What is it about?

The Activity Card Sort - UK version is an assessment used by occupational therapists with older people to help them review their engagement in every day personal and domestic activities, leisure activities, and social and cultural activities. There are 93 activities / activity groups in the assessment and each is represented by a photograph and description. There are 3 different sorts that can be undertaken depending on the reason for the assessment. The simplest sort looks at which activities the person has done or not done before. This can be useful when someone is moving into a residential, nursing or Extra care housing setting and helps to ensure they remain engaged in meaningful activities in this new environment. For people who are recovering from an illness, surgery or accident the Recovery Version of the ACS-UK involves the person identifying activities that they have been doing less or have had to give up since their injury or illness or new activities that they have started doing. This version helps the person and OT to identify meaningful activity based goals and interventions for rehabilitation and to then evaluate if these interventions are successful in increasing activity engagement. The third sort is called the ACS-UK Community Living version. This can be used when occupational therapists are working with older people in community settings or for people with longtime, deteriorating conditions. The person sorts the 93 activity photographs into the categories: Never Done; Do More; Do Now; Do Less; and Given Up. In this study, we explore older people's experiences of undertaking the community living version of the ACS-UK. Each person did the assessment with an occupational therapy student and then engaged in a semi-structured interview to discuss the ACS-UK. We also timed how long it took to administer and score this version of the ACs-UK.

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Why is it important?

Key findings • The ACS-UK is a clinically useful assessment that has reasonable face validity with older adults. ACS-UK scores for a UK sample were similar to I-ACS scores for Israeli older adults. What the study has added • The face validity and clinical utility of the ACS-UK was evaluated by exploring older people’s experiences and perceptions of the assessment and resulted in changes to improve its acceptability.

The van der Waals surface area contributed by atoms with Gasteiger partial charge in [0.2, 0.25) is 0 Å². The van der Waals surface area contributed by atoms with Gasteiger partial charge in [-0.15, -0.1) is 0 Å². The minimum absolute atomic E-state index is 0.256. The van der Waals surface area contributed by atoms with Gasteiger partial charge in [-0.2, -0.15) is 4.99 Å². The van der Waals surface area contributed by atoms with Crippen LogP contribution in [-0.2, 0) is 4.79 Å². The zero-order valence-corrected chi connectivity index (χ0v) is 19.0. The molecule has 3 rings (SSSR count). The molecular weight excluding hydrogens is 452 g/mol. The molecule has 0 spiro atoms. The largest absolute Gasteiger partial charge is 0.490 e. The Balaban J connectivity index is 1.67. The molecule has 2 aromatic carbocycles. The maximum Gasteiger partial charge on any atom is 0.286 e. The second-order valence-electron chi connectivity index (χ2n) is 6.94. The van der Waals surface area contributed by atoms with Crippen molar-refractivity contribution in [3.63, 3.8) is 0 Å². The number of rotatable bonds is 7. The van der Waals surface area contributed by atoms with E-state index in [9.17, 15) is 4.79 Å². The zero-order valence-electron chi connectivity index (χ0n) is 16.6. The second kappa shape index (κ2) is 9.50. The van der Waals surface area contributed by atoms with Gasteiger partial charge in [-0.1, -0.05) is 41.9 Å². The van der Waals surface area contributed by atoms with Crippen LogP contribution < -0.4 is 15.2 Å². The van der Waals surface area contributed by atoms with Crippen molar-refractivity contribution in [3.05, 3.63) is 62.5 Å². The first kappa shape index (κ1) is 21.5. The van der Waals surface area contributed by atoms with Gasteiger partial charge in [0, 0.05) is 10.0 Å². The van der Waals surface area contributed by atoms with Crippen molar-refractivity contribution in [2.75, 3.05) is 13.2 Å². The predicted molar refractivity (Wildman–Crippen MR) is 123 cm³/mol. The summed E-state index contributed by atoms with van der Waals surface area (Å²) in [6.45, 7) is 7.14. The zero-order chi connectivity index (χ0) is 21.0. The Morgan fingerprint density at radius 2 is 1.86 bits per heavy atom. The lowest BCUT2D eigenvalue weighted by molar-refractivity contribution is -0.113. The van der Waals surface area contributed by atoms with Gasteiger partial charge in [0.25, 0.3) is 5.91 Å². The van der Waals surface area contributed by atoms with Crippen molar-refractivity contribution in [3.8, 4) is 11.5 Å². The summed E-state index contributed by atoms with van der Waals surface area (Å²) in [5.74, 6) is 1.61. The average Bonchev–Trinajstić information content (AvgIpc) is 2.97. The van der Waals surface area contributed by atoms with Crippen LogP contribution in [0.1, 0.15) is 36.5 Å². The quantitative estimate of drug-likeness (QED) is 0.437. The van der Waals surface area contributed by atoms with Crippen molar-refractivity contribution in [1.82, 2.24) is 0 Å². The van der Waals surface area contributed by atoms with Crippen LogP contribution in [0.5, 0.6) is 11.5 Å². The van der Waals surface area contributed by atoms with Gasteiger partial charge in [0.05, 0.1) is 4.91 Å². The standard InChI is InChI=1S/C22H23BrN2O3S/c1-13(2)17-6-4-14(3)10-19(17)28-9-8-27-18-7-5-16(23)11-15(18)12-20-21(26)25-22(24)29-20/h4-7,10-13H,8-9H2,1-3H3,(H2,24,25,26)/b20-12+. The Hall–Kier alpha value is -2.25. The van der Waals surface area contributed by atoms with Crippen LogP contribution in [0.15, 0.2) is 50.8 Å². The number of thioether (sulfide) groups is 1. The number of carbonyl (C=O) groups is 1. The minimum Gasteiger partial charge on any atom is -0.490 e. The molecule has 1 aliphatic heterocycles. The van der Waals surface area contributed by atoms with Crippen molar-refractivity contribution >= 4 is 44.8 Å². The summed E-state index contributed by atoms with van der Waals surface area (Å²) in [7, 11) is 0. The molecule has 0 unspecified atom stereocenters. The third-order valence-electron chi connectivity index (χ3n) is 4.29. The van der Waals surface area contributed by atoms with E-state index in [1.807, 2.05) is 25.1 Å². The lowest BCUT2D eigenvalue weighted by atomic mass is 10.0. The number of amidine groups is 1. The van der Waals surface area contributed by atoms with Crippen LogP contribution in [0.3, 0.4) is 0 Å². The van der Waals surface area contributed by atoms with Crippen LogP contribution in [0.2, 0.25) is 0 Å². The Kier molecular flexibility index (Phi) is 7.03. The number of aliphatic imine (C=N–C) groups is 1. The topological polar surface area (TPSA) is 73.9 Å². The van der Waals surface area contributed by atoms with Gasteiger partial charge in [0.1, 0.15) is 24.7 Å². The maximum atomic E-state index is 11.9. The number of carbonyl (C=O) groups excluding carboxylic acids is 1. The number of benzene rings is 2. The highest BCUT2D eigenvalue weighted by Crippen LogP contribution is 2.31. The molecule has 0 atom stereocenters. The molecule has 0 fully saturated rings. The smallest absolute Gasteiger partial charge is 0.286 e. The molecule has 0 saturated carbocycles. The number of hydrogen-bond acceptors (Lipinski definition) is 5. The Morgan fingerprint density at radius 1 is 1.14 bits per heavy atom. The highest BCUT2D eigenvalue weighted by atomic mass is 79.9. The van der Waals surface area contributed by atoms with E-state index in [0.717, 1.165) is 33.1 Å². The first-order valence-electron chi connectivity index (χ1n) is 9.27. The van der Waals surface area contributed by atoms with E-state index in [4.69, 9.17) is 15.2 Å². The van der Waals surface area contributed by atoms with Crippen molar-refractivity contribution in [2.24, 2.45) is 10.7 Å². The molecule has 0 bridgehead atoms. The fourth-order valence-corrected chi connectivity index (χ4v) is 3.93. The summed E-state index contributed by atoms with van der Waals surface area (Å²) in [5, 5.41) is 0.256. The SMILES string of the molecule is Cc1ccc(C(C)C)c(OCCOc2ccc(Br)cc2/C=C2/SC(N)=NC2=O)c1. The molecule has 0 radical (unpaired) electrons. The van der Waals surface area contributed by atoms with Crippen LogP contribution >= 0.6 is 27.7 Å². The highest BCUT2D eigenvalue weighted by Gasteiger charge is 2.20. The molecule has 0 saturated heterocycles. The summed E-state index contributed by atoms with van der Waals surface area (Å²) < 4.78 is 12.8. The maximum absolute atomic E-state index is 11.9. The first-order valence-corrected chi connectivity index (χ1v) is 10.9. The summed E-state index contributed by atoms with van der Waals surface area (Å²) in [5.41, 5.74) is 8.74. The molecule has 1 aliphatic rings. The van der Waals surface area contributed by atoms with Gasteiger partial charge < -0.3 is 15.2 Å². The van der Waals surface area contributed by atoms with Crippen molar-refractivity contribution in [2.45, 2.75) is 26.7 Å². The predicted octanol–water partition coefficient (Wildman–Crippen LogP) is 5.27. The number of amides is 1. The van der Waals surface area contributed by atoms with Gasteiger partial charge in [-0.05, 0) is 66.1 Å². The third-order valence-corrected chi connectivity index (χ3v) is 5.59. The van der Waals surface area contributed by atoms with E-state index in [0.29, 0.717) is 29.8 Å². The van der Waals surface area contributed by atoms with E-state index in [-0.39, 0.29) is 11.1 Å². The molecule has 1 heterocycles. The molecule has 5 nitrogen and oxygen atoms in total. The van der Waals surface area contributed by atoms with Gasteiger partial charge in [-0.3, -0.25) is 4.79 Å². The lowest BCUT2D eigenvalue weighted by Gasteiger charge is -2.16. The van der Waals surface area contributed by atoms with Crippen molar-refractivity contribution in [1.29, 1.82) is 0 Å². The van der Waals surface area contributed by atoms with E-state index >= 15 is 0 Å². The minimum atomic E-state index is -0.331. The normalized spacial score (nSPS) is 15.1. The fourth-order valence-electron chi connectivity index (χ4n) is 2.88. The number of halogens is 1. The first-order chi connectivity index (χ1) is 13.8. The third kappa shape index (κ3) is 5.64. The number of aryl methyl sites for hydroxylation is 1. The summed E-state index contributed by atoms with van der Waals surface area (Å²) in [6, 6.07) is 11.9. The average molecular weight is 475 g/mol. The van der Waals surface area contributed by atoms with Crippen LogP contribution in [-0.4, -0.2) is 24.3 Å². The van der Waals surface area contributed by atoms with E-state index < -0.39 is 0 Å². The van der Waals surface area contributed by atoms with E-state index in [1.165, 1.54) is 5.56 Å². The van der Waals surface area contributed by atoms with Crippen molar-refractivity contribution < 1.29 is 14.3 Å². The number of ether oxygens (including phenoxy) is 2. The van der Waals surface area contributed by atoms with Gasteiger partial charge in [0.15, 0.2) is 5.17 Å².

Participation in meaningful activities can improve older people’s health and wellbeing and so it is very important for occupational therapists to encourage older adults to participate in occupations that promote, improve or maintain quality of life, health and wellbeing. In order to do this, occupational therapists need to use standardised, reliable, valid and clinically useful measurement tools that provide a rich understanding of the meaningful activities, tasks, and roles that support people to remain engaged in all their needed and desired activities. The Activity Card Sort (ACS) (Baum and Edwards, 2008) is a self-report outcome measure designed to identify changes in older adults’ participation in personal and domestic (instrumental), leisure and social activities. Each ACS test item comprises a photographed activity card with an activity description underneath. The ACS has greater relevance for older people when the activities and photograph cards are culturally specific. This is why we started our research to develop a United Kingdom (UK) version of the ACS (ACS- UK). The content validity study has already been published (see: Laver-Fawcett and Mallinson, 2013, OTJR) and the face validity and clinical utility of this new version were explored in this study.

Dr Alison Jane Laver-Fawcett
York Saint John University

Read the Original

This page is a summary of: The face validity and clinical utility of the Activity Card Sort – United Kingdom (ACS-UK), British Journal of Occupational Therapy, July 2016, SAGE Publications,
DOI: 10.1177/0308022616629167.
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